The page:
Previous research has shown that babies still in their mothers’ wombs regularly stretch, swallow and even hiccup. Recent observations have found another item to add on the list – yawning. The doctors involved in the research that identified yawning in fetuses believe this could serve as a new indicator for assessing an unborn baby’s health index.
I was just kidding about the bored part in the title, though fetuses might very well yawn of boredom; it’s not like they’re going anywhere and, after all, we’re talking about nine freakin’ months trapped in-utero. Why do we yawn anyway? Well, first of all, yawning is a physiological mechanism that is totally uncontrollable, expressed by all classes of mammals, and is correlated by a variety of neurochemical changes in the brain. You’d think that such a common behavior would be fully explain by 21st century science, but the truth is, despite several theories that claim they have the answer, scientists aren’t sure what causes or what’s the purpose of yawning.
A study from 2008 published in the journal Evolutionary Psychology found that yawning is linked with body temperature, and acts a regulator. Back then the researchers of the respective paper proved their theory by raising the ambient temperature in a cage where several parrots were sited. As temperatures rose, they found that the birds were twice as likely to engage in rapid and continuous opening and closing of the beak, which acts to flap membranes in the throat and thereby increase evaporative cooling. Back to babies, though.
Researchers from Durham and Lancaster Universities studied 15 healthy fetuses using 4D scans that render real-time snapshots of what’s going inside the womb. The image on the left clearly shows a fetus yawning, for instance, or is it? How did the researchers distinguish actual yawning from mere mouth opening? The scientists closely examined all events where a mouth stretch occurred in the fetus, and using their newly developed criteria, the research team found that over half of the mouth openings observed in the study were classed as yawns.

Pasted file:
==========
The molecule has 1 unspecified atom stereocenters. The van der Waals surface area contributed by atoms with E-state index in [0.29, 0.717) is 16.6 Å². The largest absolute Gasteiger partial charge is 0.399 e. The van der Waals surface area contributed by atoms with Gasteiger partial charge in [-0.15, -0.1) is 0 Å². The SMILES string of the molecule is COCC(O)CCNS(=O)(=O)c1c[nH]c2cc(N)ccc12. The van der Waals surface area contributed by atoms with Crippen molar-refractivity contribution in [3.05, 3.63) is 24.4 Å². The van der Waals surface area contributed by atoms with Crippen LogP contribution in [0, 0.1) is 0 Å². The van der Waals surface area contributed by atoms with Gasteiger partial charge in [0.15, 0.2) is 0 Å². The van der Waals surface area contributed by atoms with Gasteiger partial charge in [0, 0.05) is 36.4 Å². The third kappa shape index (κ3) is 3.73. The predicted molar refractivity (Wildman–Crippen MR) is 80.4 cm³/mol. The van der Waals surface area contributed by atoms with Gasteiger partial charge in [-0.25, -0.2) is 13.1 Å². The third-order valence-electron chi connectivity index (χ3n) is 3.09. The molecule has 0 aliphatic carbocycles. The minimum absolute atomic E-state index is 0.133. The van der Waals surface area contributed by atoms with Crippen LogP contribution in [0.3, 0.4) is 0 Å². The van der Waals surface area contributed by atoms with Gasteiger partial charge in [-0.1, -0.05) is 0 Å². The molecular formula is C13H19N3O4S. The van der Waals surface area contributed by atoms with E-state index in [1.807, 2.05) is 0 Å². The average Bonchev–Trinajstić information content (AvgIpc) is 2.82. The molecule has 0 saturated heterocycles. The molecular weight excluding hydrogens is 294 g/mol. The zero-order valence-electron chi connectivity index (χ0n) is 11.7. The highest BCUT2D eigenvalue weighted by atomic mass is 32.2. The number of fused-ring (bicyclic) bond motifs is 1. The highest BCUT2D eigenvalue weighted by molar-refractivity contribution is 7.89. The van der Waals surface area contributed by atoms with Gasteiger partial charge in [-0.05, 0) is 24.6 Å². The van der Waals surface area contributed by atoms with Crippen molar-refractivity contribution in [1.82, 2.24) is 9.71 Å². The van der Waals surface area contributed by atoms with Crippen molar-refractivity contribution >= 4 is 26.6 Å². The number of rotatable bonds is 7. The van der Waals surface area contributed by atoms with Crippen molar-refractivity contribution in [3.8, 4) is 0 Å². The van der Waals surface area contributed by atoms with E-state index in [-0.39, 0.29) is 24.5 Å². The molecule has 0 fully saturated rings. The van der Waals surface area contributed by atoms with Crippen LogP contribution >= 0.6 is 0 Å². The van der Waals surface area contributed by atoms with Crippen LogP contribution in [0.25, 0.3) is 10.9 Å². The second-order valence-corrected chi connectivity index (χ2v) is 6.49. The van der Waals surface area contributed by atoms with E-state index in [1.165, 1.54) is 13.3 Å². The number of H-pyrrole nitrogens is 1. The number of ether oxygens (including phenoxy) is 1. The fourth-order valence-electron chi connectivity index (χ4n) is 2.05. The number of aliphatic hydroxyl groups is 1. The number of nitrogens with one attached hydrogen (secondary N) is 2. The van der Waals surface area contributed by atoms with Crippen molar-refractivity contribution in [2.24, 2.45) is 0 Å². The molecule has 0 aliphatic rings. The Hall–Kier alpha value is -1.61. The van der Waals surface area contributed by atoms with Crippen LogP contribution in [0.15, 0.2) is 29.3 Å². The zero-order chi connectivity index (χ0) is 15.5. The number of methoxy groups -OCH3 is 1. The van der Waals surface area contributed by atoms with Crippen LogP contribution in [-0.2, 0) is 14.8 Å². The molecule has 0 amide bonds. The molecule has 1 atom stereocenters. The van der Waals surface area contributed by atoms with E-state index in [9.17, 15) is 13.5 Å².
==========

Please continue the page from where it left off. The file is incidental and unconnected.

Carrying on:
The studied fetuses were between 24 to 36 weeks gestation, of which eight female and seven male. The researchers found that yawning declined from 28 weeks and that there was no significant difference between boys and girls in yawning frequency.
Despite a general scientific consensus has yet to be reached on the importance and function of yawning, the scientists suggest that yawning could be linked to fetal development, and as such with its health.
The results of this study demonstrate that yawning can be observed in healthy fetuses and extends previous work on fetal yawning. Our longitudinal study shows that yawning declines with increasing fetal age.
“Unlike us, fetuses do not yawn contagiously, nor do they yawn because they are sleepy. Instead, the frequency of yawning in the womb may be linked to the maturing of the brain early in gestation”, said lead researcher, Dr Nadja Reissland, of Durham University’s Department of Psychology,
“Given that the frequency of yawning in our sample of healthy fetuses declined from 28 weeks to 36 weeks gestation, it seems to suggest that yawning and simple mouth opening have this maturational function early in gestation.”
The video below shows a 30 week old fetus scanned with ultrasound 4D imaging.
Findings were published in the journal PLOS ONE.
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